255378 Connectedness, religiosity, and preadolescents' bullying: Perceptions of Hispanic after-school program participants

Monday, October 29, 2012 : 11:10 AM - 11:30 AM

Melissa C. Mercado-Crespo, MSc, MA , Department of Community & Family Health, University of South Florida, College of Public Health, Tampa, FL
Martha L. Coulter, DrPH MPH MSW , Department of Community and Family Health, University of South Florida, College of Public Health, Tampa, FL
Monica Macahuachi , College of Arts and Sciences, University of South Florida, Tampa, FL
Background: Relationships or connections with caring pro-social others (e.g., parents, teachers, school, friends, neighborhood, religion) serve as pro-resilience assets that may enhance children's abilities to cope with bullying. This study explored Hispanic preadolescents' views on bullying, connectedness and religiosity.

Methods: A purposive sample of six Spanish-speaking 10-12 year-olds at an afterschool program participated in 4 focus group discussions. The researchers developed a bilingual (English-Spanish) discussion guide and socio-economic questionnaire based on the peer-reviewed literature and prior research. Audio was recorded and transcribed; detailed notes were taken. Thematic analyses were iterative, and conducted as part of the axial coding progression.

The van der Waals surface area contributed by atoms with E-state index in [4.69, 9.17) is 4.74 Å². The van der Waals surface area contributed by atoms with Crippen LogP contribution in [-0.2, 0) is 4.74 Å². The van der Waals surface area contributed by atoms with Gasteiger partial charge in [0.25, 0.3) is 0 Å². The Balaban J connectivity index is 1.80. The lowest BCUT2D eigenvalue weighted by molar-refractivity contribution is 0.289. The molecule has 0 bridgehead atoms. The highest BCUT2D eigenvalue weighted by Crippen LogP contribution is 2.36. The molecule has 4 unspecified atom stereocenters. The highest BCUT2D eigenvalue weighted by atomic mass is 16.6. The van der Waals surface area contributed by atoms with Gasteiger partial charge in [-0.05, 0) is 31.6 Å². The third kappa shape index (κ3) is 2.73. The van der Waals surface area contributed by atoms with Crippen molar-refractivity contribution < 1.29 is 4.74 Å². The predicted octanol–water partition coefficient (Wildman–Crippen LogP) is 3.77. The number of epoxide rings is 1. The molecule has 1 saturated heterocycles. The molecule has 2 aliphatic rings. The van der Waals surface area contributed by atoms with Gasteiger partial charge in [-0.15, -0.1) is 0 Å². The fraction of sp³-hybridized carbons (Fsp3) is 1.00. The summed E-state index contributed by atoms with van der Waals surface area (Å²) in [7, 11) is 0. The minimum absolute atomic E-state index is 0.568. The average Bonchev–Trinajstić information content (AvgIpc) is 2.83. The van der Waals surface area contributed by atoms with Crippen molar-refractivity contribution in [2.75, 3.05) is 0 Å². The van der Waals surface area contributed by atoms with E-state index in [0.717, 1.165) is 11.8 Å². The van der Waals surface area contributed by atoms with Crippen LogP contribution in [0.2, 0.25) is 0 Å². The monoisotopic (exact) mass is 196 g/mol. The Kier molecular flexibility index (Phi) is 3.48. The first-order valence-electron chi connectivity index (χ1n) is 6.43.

Results: Participants defined bullying as being wrong, harmful, intentional and repetitive. They believe being connected to others requires time, communication, similar interests and trust. Differences in why preadolescents are/are not connected to specific others were noted. Participants were more concrete than abstract in their perceptions about religiosity. A significant portion of their remarks had to do with public actions that could be witnessed by others (e.g., go to church, talk/dress/act a certain way, celebrate specific holidays).

Conclusions: Findings from this exploratory study provide a foundation for more in-depth research on the perceptions of Hispanic preadolescents on bullying, and the roles of connectedness and religiosity in its prevention. Its qualitative format allowed for the voices of minority children to be heard. Findings also helped inform the development of a quantitative instrument to study the roles of connectedness to others and religiosity on Puerto Rico preadolescents' bullying behaviors.

Learning Areas:
Diversity and culture
Public health or related research
Social and behavioral sciences

Learning Objectives:
Describe the perceptions on bullying, connectedness and religiosity of a sample of Hispanic preadolescents at an after-school program.

Keywords: Youth Violence, Adolescents

Presenting author's disclosure statement:

Qualified on the content I am responsible for because: I served as the principal investigator for this research study. I'm experienced in research with Hispanic and children populations, as well as in children's violence issues.
Any relevant financial relationships? No

I agree to comply with the American Public Health Association Conflict of Interest and Commercial Support Guidelines, and to disclose to the participants any off-label or experimental uses of a commercial product or service discussed in my presentation.